Ten dating tips for teens

1. Set limits for yourself. Decide what level of physical intimacy you think is right, based on your values. Be prepared to stand up for your point of view and resist pressure to go beyond your limits.

2. Remember, you and your partner have hundreds of romantic options for spending your time together that don't involve sexual intercourse. "Sex Smart" suggests dozens of activities that young couples can enjoy that will strengthen their relationship and promote closeness. Teen couples who get caught up in sex may never be as close as those who express their affection in these other ways.

3. Don't go to parties at homes of kids you don't know. Don't go to parties if the host's parents won't be there. Be honest with your parents about who you'll be with and where you're going. If things get out of control, and you need their help, you don't want to be afraid to call because you might be caught in a lie.

4. Girls should be extremely cautious about dating guys who are several years older. They are much more likely to insist on sex. Dating an older guy sounds cool until you're in his car or apartment and he's insisting on sex -- maybe sex without protection -- and you're feeling uncomfortable, unsure of how to respond and threatened.

5. Many girls these days insist on paying their share of date expenses just because they don't want to feel they "owe" anything. But even if a girl hasn't paid, she doesn't owe sex for money. That's what prostitutes do. A guy's reward for a date is a girl's company -- not sex.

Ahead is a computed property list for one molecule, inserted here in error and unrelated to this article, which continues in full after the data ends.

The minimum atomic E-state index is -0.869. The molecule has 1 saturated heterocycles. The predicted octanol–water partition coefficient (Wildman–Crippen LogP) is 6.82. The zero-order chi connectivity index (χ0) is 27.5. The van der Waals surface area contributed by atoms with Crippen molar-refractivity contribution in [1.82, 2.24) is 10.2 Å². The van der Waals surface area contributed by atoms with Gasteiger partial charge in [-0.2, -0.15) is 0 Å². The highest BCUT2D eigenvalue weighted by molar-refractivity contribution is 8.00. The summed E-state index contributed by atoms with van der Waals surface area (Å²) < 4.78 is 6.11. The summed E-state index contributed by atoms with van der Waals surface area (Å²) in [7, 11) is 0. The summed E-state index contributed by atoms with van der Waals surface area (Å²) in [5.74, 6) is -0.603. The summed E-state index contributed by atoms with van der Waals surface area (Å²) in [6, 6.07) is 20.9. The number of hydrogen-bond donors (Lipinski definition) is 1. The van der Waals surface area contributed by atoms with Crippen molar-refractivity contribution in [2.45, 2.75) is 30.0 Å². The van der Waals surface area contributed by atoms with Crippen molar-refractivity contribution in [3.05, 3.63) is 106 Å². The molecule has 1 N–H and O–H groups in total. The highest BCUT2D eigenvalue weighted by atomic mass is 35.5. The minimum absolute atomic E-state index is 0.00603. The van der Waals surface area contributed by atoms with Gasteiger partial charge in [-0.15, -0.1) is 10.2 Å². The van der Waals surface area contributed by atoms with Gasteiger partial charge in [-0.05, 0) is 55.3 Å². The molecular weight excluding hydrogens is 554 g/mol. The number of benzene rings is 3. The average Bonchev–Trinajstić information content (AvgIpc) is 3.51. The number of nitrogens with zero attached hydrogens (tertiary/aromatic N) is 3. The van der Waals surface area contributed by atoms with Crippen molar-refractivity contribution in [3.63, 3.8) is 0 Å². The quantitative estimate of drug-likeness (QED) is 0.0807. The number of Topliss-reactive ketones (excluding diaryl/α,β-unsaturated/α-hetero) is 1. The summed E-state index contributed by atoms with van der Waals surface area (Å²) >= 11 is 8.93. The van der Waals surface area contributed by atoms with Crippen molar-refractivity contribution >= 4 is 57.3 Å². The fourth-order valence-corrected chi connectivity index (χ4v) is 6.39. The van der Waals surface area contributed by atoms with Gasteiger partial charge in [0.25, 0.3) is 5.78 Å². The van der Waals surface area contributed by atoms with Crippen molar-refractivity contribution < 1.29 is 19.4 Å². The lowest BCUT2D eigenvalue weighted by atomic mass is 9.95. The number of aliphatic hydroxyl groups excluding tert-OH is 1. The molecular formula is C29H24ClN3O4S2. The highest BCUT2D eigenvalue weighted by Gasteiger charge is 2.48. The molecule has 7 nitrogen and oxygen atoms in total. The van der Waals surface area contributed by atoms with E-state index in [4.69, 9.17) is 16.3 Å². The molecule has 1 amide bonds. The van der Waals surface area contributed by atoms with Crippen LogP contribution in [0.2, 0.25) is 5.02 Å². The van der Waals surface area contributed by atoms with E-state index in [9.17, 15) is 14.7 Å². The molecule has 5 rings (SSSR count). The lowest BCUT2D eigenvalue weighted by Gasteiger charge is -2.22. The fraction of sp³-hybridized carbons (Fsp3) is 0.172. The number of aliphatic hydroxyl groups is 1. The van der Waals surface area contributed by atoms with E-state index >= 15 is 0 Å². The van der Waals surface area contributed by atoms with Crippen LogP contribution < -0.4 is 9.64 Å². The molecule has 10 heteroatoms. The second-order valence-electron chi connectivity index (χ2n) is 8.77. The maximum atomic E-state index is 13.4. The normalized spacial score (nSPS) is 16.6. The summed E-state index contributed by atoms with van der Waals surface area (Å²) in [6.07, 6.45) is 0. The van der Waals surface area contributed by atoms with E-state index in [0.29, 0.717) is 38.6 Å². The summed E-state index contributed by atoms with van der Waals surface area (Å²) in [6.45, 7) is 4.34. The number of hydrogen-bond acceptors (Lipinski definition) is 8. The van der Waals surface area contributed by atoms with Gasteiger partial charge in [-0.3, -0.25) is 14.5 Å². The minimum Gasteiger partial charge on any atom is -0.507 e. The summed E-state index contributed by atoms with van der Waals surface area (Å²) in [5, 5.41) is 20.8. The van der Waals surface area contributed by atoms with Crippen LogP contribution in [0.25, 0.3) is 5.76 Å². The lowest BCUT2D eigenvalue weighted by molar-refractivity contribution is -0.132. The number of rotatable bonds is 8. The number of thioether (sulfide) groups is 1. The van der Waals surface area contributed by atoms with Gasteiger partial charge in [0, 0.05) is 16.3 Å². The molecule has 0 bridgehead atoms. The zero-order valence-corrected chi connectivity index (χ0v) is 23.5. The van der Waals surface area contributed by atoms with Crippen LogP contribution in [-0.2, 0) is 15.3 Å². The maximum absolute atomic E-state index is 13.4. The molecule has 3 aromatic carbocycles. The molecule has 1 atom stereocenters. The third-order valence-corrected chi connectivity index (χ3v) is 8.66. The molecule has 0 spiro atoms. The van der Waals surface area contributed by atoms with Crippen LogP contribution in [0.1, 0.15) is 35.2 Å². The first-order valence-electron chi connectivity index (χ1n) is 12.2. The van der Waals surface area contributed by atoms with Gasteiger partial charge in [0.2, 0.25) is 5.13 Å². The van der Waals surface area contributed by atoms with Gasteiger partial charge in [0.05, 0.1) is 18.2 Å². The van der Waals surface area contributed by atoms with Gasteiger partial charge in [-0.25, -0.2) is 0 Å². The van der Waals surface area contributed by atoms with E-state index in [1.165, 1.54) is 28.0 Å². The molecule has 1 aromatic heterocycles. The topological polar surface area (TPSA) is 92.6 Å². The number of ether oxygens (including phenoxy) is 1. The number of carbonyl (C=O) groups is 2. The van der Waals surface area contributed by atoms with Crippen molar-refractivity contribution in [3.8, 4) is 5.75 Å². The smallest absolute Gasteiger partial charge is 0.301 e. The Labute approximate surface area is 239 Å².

6. At some schools, prom night is sex night. Think over your values and be sure of yourself before prom night. If you believe in postponing sex until you're older, your best date for the prom is someone who shares your values.

7. Drinking or using drugs muddles your judgment and weakens your will to say "no." Alcohol and drug use are connected with up to 80 percent of unplanned teen pregnancies and thousands of new cases of STDs. If you're drinking, you're not thinking.

8. Consider what your clothes are saying about you. If the clothes you wear on a date emphasize your sexuality, your date will assume that sex is a priority with you. Do you want to date someone who is focused on you for sex?

9. Are some of your friends encouraging you to have sex with your girlfriend or boyfriend? If so, are they really the kind of people you should listen to? Real friends help each other make good decisions and look out for each other's futures; they don't nudge each other into risky and questionable behaviors. Be careful about whose advice you're taking. Stick with teens who have their heads on straight and their values in the right place.

10. Practice saying "no" and explaining your views firmly to your date. If you like your girlfriend or boyfriend a lot, you can tell them so, while still insisting that they respect your decision not to have sex. If your date argues even after you've explained your reasons, all you need to say is, "No. It's not a good idea." If you continue to repeat this -- like a broken record -- your date will see that her or his arguments are having no effect on you and will give up. Your date may actually be relieved by your decision -- even though he or she may not like it. A date who doesn't respect your point of view isn't worthy of your affection.

-- This is part two of an eight-part series of columns on teen-age sexuality by Susan Pogany, author of "Sex Smart: 501 Reasons to Hold Off on Sex," available in local bookstores.